Several economists are expecting that, by the end of the month, more than 20 million people will have been thrown out of work. This would push the unemployment rate towards 15 percent.

On Thursday, the Fed redoubled its efforts to break the fall with an ambitious plan to help companies and state and local governments gain access to funding. It stated that $2.3 trillion could be pumped into the economy with its new and expanded programs.

However, additional relief from Washington hit a Senate roadblock as both parties fought over what to include. Republicans are lobbying to earmark $250 billion to replenish a loan program for small businesses. Democrats, on the other hand, want $250 billion more to help hospitals and state and local governments deal with coronavirus-related expenses.

What exactly is needed to stabilize the economy is no more than guesswork according to some analysts. The sudden, purposeful halt to economic activity has no precedent, as such no one knows when the restrictions on movement and commerce meant to slow the outbreak will be lifted. What’s becoming more clear, however, is that it most likely won’t be soon.

Lifting restrictions too soon could cause a “deadly resurgence”

As economists and politicians weigh the cost of the restrictions, healthcare officials are warning against ending them early. In a recent press conference, Dr. Tedros Adhanom Ghebreyesus, head of the World Health Organization (WHO), stated that lifting them too early could spark a “deadly resurgence” of the outbreak.

“I know that some countries are already planning the transition out of stay-at-home restrictions. WHO wants to see restrictions lifted as much as anyone,” explained Dr. Tedros. “At the same time, lifting restrictions too quickly could lead to a deadly resurgence. The way down can be as dangerous as the way up if not managed properly.”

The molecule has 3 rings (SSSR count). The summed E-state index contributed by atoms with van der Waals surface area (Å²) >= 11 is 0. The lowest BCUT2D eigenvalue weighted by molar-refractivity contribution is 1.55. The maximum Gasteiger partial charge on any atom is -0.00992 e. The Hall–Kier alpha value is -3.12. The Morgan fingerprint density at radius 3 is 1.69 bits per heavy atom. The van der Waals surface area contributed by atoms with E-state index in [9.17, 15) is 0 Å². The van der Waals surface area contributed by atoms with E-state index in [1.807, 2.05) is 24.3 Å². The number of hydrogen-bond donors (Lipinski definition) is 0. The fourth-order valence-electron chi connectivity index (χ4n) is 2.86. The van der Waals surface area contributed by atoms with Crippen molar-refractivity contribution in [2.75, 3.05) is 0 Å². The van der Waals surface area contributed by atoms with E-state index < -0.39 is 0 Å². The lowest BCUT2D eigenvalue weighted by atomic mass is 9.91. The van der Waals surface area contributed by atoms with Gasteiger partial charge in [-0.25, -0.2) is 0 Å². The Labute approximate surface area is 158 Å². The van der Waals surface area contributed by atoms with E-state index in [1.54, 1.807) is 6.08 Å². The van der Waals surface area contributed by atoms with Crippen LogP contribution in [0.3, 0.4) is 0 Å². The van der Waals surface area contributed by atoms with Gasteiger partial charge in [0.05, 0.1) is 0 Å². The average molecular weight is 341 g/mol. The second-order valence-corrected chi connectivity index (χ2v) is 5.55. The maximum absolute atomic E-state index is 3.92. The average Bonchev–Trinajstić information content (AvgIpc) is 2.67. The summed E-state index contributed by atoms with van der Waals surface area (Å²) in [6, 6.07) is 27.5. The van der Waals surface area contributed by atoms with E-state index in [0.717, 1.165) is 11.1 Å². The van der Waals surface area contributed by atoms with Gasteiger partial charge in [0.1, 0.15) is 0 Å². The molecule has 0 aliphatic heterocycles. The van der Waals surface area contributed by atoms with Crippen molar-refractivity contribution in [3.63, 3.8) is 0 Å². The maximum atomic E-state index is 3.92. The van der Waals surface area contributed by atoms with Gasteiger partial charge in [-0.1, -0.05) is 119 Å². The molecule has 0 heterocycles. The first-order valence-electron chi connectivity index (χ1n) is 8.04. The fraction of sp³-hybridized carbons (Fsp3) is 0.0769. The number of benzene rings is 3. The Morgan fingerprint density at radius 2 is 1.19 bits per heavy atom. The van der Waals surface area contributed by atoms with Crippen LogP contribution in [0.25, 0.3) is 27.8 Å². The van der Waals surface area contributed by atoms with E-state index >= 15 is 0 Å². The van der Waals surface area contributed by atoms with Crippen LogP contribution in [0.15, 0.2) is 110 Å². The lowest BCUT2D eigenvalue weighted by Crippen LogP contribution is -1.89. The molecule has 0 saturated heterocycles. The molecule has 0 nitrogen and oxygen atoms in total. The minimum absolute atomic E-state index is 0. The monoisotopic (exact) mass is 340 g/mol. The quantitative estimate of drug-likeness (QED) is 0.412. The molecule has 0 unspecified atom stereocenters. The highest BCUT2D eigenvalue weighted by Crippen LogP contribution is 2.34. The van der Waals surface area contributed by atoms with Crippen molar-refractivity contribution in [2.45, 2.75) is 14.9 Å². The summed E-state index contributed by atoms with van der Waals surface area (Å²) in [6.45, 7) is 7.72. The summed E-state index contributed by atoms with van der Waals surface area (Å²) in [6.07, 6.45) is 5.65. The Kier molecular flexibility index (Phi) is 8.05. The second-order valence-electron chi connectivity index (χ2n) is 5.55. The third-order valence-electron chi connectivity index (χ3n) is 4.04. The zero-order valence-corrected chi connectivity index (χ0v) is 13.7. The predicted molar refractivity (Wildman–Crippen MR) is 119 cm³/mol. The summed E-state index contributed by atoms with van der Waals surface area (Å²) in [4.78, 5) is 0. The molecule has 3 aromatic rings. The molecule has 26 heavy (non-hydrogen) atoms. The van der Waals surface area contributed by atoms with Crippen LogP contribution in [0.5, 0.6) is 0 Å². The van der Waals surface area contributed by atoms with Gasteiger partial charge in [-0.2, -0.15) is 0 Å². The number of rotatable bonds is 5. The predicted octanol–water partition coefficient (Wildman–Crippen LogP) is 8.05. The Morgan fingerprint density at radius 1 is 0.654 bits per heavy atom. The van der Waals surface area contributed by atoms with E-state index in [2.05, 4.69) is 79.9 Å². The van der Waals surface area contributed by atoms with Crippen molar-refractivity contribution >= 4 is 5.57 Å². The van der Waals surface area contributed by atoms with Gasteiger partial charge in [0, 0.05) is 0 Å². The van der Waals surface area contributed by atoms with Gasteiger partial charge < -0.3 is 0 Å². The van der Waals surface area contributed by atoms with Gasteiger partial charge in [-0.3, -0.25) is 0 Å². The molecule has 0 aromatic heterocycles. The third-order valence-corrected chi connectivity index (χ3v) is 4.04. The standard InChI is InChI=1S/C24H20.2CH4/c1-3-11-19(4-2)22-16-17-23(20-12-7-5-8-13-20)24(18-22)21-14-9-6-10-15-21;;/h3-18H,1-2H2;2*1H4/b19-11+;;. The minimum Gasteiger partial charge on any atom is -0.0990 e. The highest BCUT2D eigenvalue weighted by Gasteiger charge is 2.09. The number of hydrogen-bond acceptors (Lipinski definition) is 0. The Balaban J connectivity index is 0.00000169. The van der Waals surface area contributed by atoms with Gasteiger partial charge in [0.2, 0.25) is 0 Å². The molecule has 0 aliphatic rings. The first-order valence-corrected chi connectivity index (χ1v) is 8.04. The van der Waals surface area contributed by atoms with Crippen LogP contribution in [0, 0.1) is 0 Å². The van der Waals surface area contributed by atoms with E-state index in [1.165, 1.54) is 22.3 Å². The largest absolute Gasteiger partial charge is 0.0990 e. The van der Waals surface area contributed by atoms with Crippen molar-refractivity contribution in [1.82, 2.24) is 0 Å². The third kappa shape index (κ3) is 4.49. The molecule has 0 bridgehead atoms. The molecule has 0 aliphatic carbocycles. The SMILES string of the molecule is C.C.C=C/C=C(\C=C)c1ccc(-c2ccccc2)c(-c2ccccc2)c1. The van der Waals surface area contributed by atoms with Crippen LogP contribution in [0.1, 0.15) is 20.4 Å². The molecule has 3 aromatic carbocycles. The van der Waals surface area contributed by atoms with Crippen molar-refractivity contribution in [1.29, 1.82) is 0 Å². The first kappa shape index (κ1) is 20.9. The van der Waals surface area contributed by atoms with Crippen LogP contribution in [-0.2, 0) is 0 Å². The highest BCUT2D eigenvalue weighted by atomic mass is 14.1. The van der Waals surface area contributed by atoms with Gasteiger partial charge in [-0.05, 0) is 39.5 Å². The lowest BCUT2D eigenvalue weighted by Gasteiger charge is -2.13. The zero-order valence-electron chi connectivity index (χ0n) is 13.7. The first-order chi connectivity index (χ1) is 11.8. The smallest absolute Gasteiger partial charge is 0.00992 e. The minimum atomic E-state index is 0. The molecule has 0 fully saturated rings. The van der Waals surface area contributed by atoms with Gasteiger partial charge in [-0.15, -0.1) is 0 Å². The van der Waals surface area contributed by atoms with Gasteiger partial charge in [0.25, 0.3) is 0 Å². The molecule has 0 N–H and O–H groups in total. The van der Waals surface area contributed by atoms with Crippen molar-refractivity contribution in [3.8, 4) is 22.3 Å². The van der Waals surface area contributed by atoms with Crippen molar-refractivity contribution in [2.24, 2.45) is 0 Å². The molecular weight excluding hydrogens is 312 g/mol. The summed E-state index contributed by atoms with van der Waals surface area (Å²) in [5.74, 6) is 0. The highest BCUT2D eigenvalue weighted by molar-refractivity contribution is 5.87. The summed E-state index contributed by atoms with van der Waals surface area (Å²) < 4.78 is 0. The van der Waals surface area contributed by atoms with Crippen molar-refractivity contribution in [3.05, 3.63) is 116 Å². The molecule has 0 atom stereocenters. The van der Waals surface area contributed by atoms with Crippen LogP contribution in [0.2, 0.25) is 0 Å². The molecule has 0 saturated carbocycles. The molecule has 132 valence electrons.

Dr. Anthony Fauci, the nation’s leading infectious disease expert and who is also a part of the White House Coronavirus Task Force, also cautioned against moves to relax restrictions. “Now is not the time to back off,” stated Fauci on the restrictions.

“We would want to see a clear indication that you were very, very clearly and strongly going in the right direction,” said Fauci. “Because the one thing you don’t want to do is you don’t want to get out there prematurely and then wind up back in the same situation.”

While lifting the restrictions and letting businesses reopen will allow people to get back to work, it also risks exposing them to the virus if done before the outbreak has been properly contained.

The gravity of having to weigh whether to risk a possible resurgence or face increased levels of unemployment and bankruptcy is one government leaders aren’t taking lightly. On Friday, President Donald Trump stated that next week, he would announce a council of business and medical leaders to help him make what he called the “biggest decision I’ve ever had to make” on when to reopen the American economy.

“The facts are going to determine what I do,” stated President Trump.

Sources include:

BloombergQuint.com

NYTimes.com

TheGuardian.com